8. Just by the nature of where we live it's hilly and very rocky and root covered. My bike being both Rekluse and 2 stroke I need to do something to control speed on decent. We tend to ride powerlines and trails, the powelines are all ripped up by quads and filled with loose rolly stuff. The woods are, well, woods. I think when it's all taken together, the terrain, the mud, me I'm just going to be hard on the rear disc. I'll try and change the pads more and see if it helps. When the material gets thin the whole system does heat up.
  9. I drag a lot. It's a hold over from mountain biking. It's just all rocks and mud here and I don't really want to ask too much of the front but I guess it's there for a reason. I proably should be changing the rear pads more, but having come from four stroke I am surprised at how quick they wear out. I think one thing that happening is I need to change them sooner because unless they have a lot of pad the whole system gets hot and wears everything faster. I am not sure what it is. When I had my old KLX I had a problem ripping out valves because even with one rim lock I was braking hard enough to rotate the tire relative to the rim and damage the valve. So, I used to use the front a lot more than I do on the KTM.
  10. LOL, Yes, duh. It can be a little hard to measure down to 1mm because the area is pretty tight, but my micrometer would have done it. I guess, "asking the internet" is a little too easy.
  11. I seem to destroy these compared to four stroke. I think, also, that my mountain bike background has made me into a rear brake dragger. I just ordered a new disc and we'll see how long it lasts. I got the Tusk disc because I've had pretty good luck with their stuff.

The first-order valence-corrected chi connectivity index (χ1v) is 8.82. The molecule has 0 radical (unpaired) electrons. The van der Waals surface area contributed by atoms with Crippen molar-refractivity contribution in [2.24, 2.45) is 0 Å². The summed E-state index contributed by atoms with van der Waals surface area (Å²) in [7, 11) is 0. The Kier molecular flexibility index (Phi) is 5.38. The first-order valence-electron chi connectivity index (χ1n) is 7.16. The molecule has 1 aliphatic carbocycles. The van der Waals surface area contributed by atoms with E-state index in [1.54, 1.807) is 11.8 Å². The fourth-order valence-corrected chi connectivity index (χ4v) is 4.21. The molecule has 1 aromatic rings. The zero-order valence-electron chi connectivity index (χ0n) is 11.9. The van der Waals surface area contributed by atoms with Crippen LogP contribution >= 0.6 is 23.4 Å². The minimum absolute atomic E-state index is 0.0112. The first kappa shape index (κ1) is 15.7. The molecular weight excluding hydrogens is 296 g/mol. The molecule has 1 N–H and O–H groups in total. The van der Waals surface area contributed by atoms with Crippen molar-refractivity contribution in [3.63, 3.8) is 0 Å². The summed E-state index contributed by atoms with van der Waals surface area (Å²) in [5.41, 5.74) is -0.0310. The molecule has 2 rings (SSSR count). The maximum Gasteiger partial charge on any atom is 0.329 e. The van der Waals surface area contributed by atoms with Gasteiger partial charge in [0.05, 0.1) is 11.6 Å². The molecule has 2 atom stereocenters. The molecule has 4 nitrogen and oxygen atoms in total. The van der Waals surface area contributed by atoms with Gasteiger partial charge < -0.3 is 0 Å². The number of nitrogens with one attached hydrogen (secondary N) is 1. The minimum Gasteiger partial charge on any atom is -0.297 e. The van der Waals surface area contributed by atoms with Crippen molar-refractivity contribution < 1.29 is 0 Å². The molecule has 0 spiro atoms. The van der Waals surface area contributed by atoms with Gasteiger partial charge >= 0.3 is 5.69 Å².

12. I haven't ridden 2 stroke since I was a kid. I seem to have destroyed my rear disc in pretty short order! Pads were shot, disc was shot. I guess on four stokes engine braking takes care of a lot. Rear discs, if they go at this rate, seem kind of like a consumable. Pads, wow, go through a lot of those! I also live in the north east, so spring and fall are muddy.
  13. The reservoir cap for the master cylinder on my 300 exc is bigger than 19 and smaller than 22. What size is it? 20? 21? I want to buy a box end wrench to fit it but would like to buy just one. I have no idea why they didn't just make this thing 19mm. Thanks, Adam
  14. I just got time to do a real test of the KTM post seizure repair. The cylinder went to Powerseal and was rehabbed and went back in with the RK. I raised the needle in the Lectron metering rod 1/4 turn, that made a huge difference were starting was concerned. In warmer weather like we have now it's a 2 kick bike. I'm still satisfied with the rod for part throttle application. The bike didn't seem to run hot at all. I have a thermostat radiator cap. iIt did sound a little zingy compared to how it was jetted before but it just runs so right now/ I have the power jet open 1.5 turns. The PJ is mostly analogous to the main in that that it's effect is the top 1/4 of the throttle. From Lectron's website" "Most two stroke dirt bikes running pump gas will come with the power jet open between 3/4 of a turn and 1 1/4 of a turn from bottomed out." "If you are riding dunes, deep sand, outdoor motocross, or snow where you are wide open for extended periods, we recommend going ¼ turn richer to keep your motor cool." Right now I am riding at 1 1/2 turns open, which is super rich by Lectron standards. I went out for about an hour yesterday and rode some woods, where it performed great. Then I took it for a scary 4 mile wide open run on the highway. The PJ seemed about right to me. This is a change from where it was set before around 1 turn open. It's like a 50% increase. This confirms that RK likes a very rich top end. I don't really ride in that zone much except over the road transit sections between trails.
  15. It really was like the plug wire came loose. I am going to fatten it way up.